Ask An Organic Grower

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Last Spring the Apricots bloomed early.

Now that spring is just around the corner ( it reached 70 degrees F last week in ABQ!) our garden team hosted a panel discussion for our community to ask questions about how best to grow and tend a garden using organic principles. Here are some of the fabulous questions and the answers our team, Wes Brittenham, Minor Morgan, Julie Hirshfield, Tiana Baca, Karen Bentrup and Karen Beamish provided:

Q: Given all the warm weather that we are having, is it too late to prune my fruit trees?

A:  “Wes Brittenham from Plants of the Southwest told us that contrary to what most of us have been taught about pruning – the best time of year to prune is during the growing season. This new paradigm was presented at this year’s Think Trees Conference in February in Albuquerque. To learn more contact Wes http://www.plantsofthesouthwest.com/ or visit http://www.thinktreesnm.org/” ~Karen Beamish

A: Tiana Baca also suggested looking into fruit tree grafting workshops held by Michael Reed. To learn more about Michael Reed’s permaculture philosophy, to purchase his trees and find out about his workshops visit http://www.localflavormagazine.com/grounded/ and http://erdagardens.org/

Q: Will my new water softener negatively affect the plants in my garden?

A: “Yes!Don’t use chemical-based water softeners for water destined for irrigation. The salts used to neutralize hard water can damage soil and plants. An organic alternative is to use the ZetaCore device, utilizing an electrolysis process. See Zeta-Core – Water Conditioning for ‘Water that Works’ 2008. Also the use of the Zetacore makes nutrients available to the plant that are normally precipitated out of water. “ ~ Minor Morgan

Q: How do I rid my garden of bindweed without using herbicides?

bindweed

A: “On our farm we have accepted bindweed as part of the ecosystem and plant all cash crops into a weed barrier, a permeable cloth that physically prevents bindweed from killing plants. See  Shop Landscape Fabric at Lowes.com~ Minor Morgan

A: “A permaculture friend, Michael Reed, has a unique perspective on weeds, acknowledging that every plant/animal in a system has a function. As such, if you want to get rid of “weeds” you need to understand what their role is in the system so that you can take over that need/role. In the case of bindweed, not only do we see it often in very disturbed landscapes but it also has incredibly long roots, which may indicate that the plant is working to aerate the soil while stabilizing the earth as well. This perspective/approach to weeds may not be feasible in all situations but it does encourage a different perspective for thinking about weeds.” ~Tiana Baca

Q: What recommendations do you have for fruit tree varieties that will thrive in our high desert climate?

A: “In our microclimate here in the North Valley we get a lot colder at night and have a high “chill hour” environment. Many fruit trees including peaches require a certain number of hours in dormancy when the air temperature is below 45 degrees. This is known as a chill hour. For our microclimate, we go with peach cultivars with high chill hours such as Contender (1050 chill hours), Cresthaven (850 chill hours) and Redhaven (950 chill hours). Gordon Tooley, a local orchardist is an expert in cultivating fruit trees that are adapted to our high desert climate. See Tooley’s Trees apple apricot cherry pear plum other trees & shrubs planting & tree care. Tooleys Trees P.O.Box 392 Truchas, New Mexico 87578 (505) 689-2400 http://tooleystrees.com/~Minor Morgan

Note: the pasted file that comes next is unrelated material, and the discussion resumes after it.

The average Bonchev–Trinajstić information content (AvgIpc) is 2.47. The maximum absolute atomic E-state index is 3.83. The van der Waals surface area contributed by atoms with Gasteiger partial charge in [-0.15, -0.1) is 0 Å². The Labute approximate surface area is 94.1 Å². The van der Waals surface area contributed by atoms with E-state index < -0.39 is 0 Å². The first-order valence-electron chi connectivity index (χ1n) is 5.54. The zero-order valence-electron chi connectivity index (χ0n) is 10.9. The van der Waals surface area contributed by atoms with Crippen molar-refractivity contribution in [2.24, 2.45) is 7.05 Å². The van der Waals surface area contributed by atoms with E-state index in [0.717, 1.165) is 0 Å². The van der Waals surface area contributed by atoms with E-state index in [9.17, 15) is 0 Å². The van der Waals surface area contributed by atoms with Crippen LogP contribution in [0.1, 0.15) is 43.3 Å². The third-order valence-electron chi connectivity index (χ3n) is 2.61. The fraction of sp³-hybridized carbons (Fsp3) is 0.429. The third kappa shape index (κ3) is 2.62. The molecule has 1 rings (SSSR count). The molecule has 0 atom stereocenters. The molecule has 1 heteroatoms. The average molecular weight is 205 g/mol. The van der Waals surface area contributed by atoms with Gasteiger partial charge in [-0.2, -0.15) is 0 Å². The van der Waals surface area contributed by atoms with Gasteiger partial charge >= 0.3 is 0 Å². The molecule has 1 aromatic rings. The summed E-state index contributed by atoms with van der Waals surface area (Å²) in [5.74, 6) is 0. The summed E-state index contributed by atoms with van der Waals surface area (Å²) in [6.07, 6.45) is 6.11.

Q: Why is tilling bad for the soil and how do I garden without tilling?

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A: “Excessive tilling can destroy microorganisms in the soil. On a small-scale garden you can add a 3″ layer of organic compost at the end of each growing season and the next season directly plant without any tillage at all. A cubic yard of organic compost at Soilutions costs $44 and will cover a raised bed size 10′ X 6′ at 3 inches thick. Or make your own compost. see Soilutions http://soilutions.net/~Minor Morgan

“A complex, symbiotic relationship exists between the soil surface and the micro-organisms deep in the soil, which contributes to a natural, healthy soil structure. Digging into or tilling the bed can interfere with this process and disturb the growing environment. It can also cause soil compaction and erosion, and bring dormant weed seeds to the surface where they will sprout. With no-till gardening, once the bed is established the surface is never disturbed. Amendments such as compost, manure, peat, lime and fertilizer are top dressed, i.e added to the top of the bed where they will be pulled into the subsoil by watering and the activity of subsoil organisms. Weeding is largely replaced by the use of mulch. By adding material in layers, the underlying soil surface remains spongy, making it easy for the young roots of newly planted seedlings to work through the soil. This is similar to the way soil is formed in nature. “ ~Julie Hirshfield

Q: How do I keep roaches out of my worm bin?